Java provides a built-in class known as Math class which belongs to the java.lang package. The java.lang.Math class provides numerous methods that are used to perform different numeric operations such as rounding of a number, finding square root, and so on. The Math class offers multiple methods to round off a number such as round(), ceil(), floor().

  • Writing it down

    PWC 165 refers us to mathsisfun for the algorithm to be used. Let’s write it down.

Emulate the VIC-20 home computer with Linux

Emulation is the practice of using a program (called an emulator) on a PC to mimic the behaviour of a home computer or a video game console, in order to play (usually retro) games on a computer. Home computers were a class of microcomputers that entered the market in 1977 and became common during the 1980s. They were marketed to consumers as affordable and accessible computers that, for the first time, were intended for the use of a single non-technical user. Back in the 1980s, home computers came to the forefront of teenagers’ minds. Specifically, the Amiga, ZX Spectrum, and Atari ST were extremely popular. They were hugely popular home computers targeted heavily towards games, but they also ran other types of software. The Commodore VIC-20 is an 8-bit home computer that was released in 1980/1. It featured a MOS Technology 6502 CPU, with 20KB ROM and 5KB RAM although 1.5K of the RAM was used for the video display and aspects of the BASIC and kernal. It offered limited low-resolution graphics (176 x 184) with storage provided by cassette and floppy disk. Read more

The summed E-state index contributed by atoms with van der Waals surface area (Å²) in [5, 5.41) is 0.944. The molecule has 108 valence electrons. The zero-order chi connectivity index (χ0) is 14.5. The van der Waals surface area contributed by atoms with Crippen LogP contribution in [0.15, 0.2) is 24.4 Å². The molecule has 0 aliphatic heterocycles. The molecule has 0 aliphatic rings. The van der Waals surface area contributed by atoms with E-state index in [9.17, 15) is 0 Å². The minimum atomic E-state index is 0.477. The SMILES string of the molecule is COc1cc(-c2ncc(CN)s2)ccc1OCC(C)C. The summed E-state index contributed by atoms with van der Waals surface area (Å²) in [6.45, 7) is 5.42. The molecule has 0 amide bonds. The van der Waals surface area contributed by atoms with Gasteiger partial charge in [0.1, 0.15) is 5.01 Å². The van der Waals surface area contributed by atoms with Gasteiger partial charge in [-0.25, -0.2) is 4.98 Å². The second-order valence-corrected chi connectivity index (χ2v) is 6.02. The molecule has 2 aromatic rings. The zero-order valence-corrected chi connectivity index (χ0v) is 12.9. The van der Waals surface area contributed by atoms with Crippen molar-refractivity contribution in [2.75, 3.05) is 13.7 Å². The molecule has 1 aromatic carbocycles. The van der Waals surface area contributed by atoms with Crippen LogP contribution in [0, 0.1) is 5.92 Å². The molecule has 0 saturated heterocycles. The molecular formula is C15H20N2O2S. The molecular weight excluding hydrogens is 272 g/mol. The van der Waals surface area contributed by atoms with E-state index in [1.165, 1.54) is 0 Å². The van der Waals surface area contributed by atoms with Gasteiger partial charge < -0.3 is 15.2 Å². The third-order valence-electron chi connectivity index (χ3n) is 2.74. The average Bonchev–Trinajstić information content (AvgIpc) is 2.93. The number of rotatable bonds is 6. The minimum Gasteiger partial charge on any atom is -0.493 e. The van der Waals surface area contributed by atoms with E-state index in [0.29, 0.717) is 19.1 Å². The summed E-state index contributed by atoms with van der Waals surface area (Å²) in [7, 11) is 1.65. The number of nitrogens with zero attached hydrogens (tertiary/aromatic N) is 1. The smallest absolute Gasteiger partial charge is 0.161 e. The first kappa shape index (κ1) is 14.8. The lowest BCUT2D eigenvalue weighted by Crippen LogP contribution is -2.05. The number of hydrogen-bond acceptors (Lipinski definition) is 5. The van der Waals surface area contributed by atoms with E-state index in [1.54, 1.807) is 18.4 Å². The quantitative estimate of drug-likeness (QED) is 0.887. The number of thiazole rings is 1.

PostgreSQL Anonymizer 1.0: Privacy By Design For Postgres

PostgreSQL Anonymizer is an extension that hides or replaces personally identifiable information (PII) or commercially sensitive data from a PostgreSQL database. The extension supports 3 different anonymization strategies: Dynamic Masking, Static Masking and Anonymous Dumps. It also offers a large choice of Masking Functions such as Substitution, Randomization, Faking, Pseudonymization, Partial Scrambling, Shuffling, Noise Addition and Generalization. Read more

today's howtos

  • Web UI Dashboard for Kubernetes
  • Dmesg Command in Linux – Options + Examples
  • How to set up your graphics card in Zorin OS - Real Linux User

    Most modern Linux distributions have out of the box outstanding support for most of the available hardware components, like your graphics card, printer and WiFi adapter. Even for many relatively new hardware technologies there is support with the help of Hardware Enablement. But it is always possible that the setup procedure doesn’t come up directly with the correct or most optimized drivers for your specific internal or external devices. In this article as part of my Zorin OS tutorial series I will focus on the support of graphics cards and will show you how to install or update graphics drivers in Zorin OS.

  • How to install Vivaldi browser on Fedora 36 - NextGenTips

    Vivaldi browser is a freeware, cross-platform web browser developed by Vivaldi Technologies. It has a minimalistic user interface with basic icons and fonts and, an optionally color scheme that changes based on the background and design of the web page being visited.